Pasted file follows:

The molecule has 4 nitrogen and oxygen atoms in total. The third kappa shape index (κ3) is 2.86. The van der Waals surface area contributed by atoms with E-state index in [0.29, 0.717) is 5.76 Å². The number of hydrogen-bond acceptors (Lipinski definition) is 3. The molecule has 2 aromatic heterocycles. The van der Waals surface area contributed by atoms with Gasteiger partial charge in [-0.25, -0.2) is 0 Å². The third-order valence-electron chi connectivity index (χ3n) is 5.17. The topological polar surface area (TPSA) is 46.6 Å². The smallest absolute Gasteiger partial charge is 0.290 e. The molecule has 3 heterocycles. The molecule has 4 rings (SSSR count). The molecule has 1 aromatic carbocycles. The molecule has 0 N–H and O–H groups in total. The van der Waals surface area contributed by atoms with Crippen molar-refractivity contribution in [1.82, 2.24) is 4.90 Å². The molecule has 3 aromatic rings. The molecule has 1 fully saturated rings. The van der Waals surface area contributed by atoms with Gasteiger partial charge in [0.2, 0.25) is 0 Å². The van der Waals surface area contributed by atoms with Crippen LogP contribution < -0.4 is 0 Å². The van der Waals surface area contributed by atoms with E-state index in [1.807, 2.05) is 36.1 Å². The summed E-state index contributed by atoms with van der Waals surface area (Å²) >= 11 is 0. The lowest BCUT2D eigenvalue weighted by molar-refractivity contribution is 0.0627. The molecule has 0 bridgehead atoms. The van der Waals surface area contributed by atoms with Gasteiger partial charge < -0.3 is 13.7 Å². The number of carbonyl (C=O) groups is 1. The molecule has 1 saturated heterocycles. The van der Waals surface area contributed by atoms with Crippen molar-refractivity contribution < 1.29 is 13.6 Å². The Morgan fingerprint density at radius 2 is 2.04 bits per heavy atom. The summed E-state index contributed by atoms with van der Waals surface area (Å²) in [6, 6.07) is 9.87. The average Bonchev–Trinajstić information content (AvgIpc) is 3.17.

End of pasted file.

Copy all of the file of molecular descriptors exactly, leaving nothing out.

The molecule has 4 nitrogen and oxygen atoms in total. The third kappa shape index (κ3) is 2.86. The van der Waals surface area contributed by atoms with E-state index in [0.29, 0.717) is 5.76 Å². The number of hydrogen-bond acceptors (Lipinski definition) is 3. The molecule has 2 aromatic heterocycles. The van der Waals surface area contributed by atoms with Gasteiger partial charge in [-0.25, -0.2) is 0 Å². The third-order valence-electron chi connectivity index (χ3n) is 5.17. The topological polar surface area (TPSA) is 46.6 Å². The smallest absolute Gasteiger partial charge is 0.290 e. The molecule has 3 heterocycles. The molecule has 4 rings (SSSR count). The molecule has 1 aromatic carbocycles. The molecule has 0 N–H and O–H groups in total. The van der Waals surface area contributed by atoms with Crippen molar-refractivity contribution in [1.82, 2.24) is 4.90 Å². The molecule has 3 aromatic rings. The molecule has 1 fully saturated rings. The van der Waals surface area contributed by atoms with Gasteiger partial charge in [0.2, 0.25) is 0 Å². The van der Waals surface area contributed by atoms with Crippen LogP contribution < -0.4 is 0 Å². The van der Waals surface area contributed by atoms with E-state index in [1.807, 2.05) is 36.1 Å². The summed E-state index contributed by atoms with van der Waals surface area (Å²) >= 11 is 0. The lowest BCUT2D eigenvalue weighted by molar-refractivity contribution is 0.0627. The molecule has 0 bridgehead atoms. The van der Waals surface area contributed by atoms with Gasteiger partial charge < -0.3 is 13.7 Å². The number of carbonyl (C=O) groups is 1. The molecule has 1 saturated heterocycles. The van der Waals surface area contributed by atoms with Crippen molar-refractivity contribution < 1.29 is 13.6 Å². The Morgan fingerprint density at radius 2 is 2.04 bits per heavy atom. The summed E-state index contributed by atoms with van der Waals surface area (Å²) in [6, 6.07) is 9.87. The average Bonchev–Trinajstić information content (AvgIpc) is 3.17.